A supplier should be able to tell you where the herbs have come from. There is more space for contamination and adulteration when the supply chain is unknown.

  • How to grow

    Basil plant (Basil plants (Ocimum basilicum) in a pot
    Basil plant (Ocimum basilicum) in a pot

    Basil is one of the easiest herbs to propagate from seed and it requires minimal care to cultivate a happy crop for use in culinary or medicinal recipes.

    Sow indoors in late spring, or outdoors in early summer. It is normally a reliable germinator and easy to over-sow, so don’t get too carried away. Depending on temperature, germination normally takes 1-2 weeks. If you are a well-organised kind of person, you might consider successive sowing every couple of weeks to give you a longer, staggered harvest period.

    Pot on to individual pots when the seedlings have a few ’true’ leaves. If you are planning to keep it in a pot, best to use one that is at least 10cm in diameter. Otherwise, plant into its final position with a spacing of 10-15cm between plants. If you are growing outdoors (in the UK), try to give the plant a sheltered sunny spot – a south-facing wall is ideal. If you don’t have a sheltered sunny spot, you may be better off growing it indoors – in a greenhouse, or a sunny windowsill.

  • Recipe

    Basil syrup (Ocimum basilicum)
    Basil syrup (Ocimum basilicum)

    Herb syrups are a wonderful way to preserve the freshness and flavour of aromatic herbs while making them palatable for all. They can also be used in culinary recipes.


    • 1 1⁄2 cups water
    • 1 1⁄2 cups sugar
    • About 20 sprigs of basil. You can include lemon rind, cinnamon, star anise, orange etc or keep it simply herby with basil.


    Combine the water and sugar in a small saucepan, bruising the leaves against the side of the pan with a spoon. Place over moderate heat and bring to a simmer. Cover immediately to avoid loss of aromatic compounds.  

    Remove from heat and let stand for at least 30 minutes. Strain out the remaining plant material with a sieve, squeezing them into the syrup to extract their flavour. This syrup can be made ahead and kept in the refrigerator for about 2 months or frozen for 3 to 4 months.

    You can find how to make different types of herbal preparations in our home herbalism section here.

  • References

    1. Tobyn, G., Denham, A. and Whitelegg, M. (2011). CHAPTER 22 – Ocimum basilicum, basil. [online] ScienceDirect. Available at: https://www.sciencedirect.com/science/article/abs/pii/B9780443103445000276?via%3Dihub [Accessed 6 Sep. 2023].
    2. Shahrajabian, M.H., Sun, W. and Cheng, Q. (2020). Chemical components and pharmacological benefits of Basil (Ocimum basilicum): a review. International Journal of Food Properties, 23(1), pp.1961–1970. doi:https://doi.org/10.1080/10942912.2020.1828456.
    3. Menzies-Trull, C. (2013). Herbal medicine keys to physiomedicalism including pharmacopoeia. Newcastle: Faculty Of Physiomedical Herbal Medicine (Fphm).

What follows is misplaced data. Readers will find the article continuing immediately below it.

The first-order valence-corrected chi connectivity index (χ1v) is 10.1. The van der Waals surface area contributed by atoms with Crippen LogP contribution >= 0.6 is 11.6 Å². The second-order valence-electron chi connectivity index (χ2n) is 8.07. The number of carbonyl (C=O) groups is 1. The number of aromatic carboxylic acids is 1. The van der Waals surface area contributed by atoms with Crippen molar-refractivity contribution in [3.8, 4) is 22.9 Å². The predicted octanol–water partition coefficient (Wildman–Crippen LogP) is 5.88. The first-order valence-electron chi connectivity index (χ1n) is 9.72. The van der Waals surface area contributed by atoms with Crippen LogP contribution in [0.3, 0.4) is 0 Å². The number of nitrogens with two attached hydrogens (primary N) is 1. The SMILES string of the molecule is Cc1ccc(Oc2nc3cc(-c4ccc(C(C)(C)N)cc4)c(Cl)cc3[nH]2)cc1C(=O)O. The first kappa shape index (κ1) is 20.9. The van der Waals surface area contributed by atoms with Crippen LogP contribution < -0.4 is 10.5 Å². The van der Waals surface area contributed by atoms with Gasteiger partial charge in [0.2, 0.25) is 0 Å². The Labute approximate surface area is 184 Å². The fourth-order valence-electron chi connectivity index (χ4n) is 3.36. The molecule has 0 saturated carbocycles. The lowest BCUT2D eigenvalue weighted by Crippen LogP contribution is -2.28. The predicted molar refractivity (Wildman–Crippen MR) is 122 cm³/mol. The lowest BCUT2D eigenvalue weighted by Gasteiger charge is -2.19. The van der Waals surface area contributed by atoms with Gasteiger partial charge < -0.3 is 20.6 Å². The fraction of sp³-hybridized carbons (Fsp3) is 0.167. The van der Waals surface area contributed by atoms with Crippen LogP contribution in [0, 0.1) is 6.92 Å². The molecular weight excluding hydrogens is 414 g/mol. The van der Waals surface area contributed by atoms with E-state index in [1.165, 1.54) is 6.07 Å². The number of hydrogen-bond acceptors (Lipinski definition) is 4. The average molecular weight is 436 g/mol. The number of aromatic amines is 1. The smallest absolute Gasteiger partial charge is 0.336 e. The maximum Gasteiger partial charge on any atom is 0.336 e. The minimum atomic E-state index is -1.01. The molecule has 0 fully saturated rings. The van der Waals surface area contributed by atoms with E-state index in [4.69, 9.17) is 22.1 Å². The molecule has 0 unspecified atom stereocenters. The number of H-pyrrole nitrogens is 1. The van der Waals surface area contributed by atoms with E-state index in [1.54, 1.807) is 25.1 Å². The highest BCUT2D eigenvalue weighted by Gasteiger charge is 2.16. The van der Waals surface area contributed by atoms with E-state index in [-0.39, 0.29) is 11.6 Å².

4. Wood. M. 2004. The Practice of Traditional Western Herbalism: Basic Organs and Systems. North Atlantic Books, U.S.
    5. Purushothaman, B., Srinivasan, R.P., Suganthi, P., Ranganathan, B., Gimbun, J. and Shanmugam1, K. (2018). A Comprehensive Review on Ocimum basilicum. Journal of Natural Remedies, [online] 18(3), pp.71–85. doi:https://doi.org/10.18311/jnr/2018/21324.
    6. Garabadu, D. and Singh, D. (2020). Ocimum basilicum attenuates ethidium bromide-induced cognitive deficits and pre-frontal cortical neuroinflammation, astrogliosis and mitochondrial dysfunction in rats. Metabolic Brain Disease, 35(3), pp.483–495. doi:https://doi.org/10.1007/s11011-020-00536-z.
An ‘aromatic’ remedy, high in volatile essential oils, was most often associated with calming and sometimes ‘warming’ the digestion. Most kitchen spices and herbs have this quality: they were used both as flavouring and to ease the digestion of sometimes challenging pre-industrial foods. Many aromatics are classed as ‘carminatives’ and are used to reduce colic, bloating and agitated digestion. They also often feature in respiratory remedies for colds, chest and other airway infections. They are also classic calming inhalants and massage oils, and are the basis of aromatherapy for their mental benefits.
Astringent taste
The puckering taste you get with many plants (the most familiar is black tea after being stewed too long, or some red wines) is produced by complex polyphenols such as tannins. Tannins are used in concentrated form (eg from oak bark) to make leather from animal skins. The process of ‘tanning’ involves the coagulation of relatively fluid proteins in living tissues into tight clotted fibres (similar to the process of boiling an egg). Tannins in effect turn exposed surfaces on the body into leather. In the case of the lining of mouth and upper digestive tract this is only temporary as new mucosa are replenished, but in the meantime can calm inflamed or irritated surfaces. In the case of open wounds tannins can be a life-saver – when strong (as in the bark of broadleaved trees) they can seal a damaged surface. One group of tannins, the reddish-brown ‘condensed tannins’ are procyanidins, which can reduce inflammation and oxidative damage.
Bitters are a very complex group of phytochemicals that stimulate the bitter receptors in the mouth. They were some of the most valuable remedies in ancient medicine. They were experienced as stimulating appetite and switching on a wide range of key digestive functions, including increasing bile clearance from the liver (as bile is a key factor in bowel health this can be translated into improving bowel functions and the microbiome). Many of these reputations are being supported by new research on the role of bitter receptors in the mouth and elsewhere round the body. Bitters were also seen as ‘cooling’ reducing the intensity of some fevers and inflammatory diseases.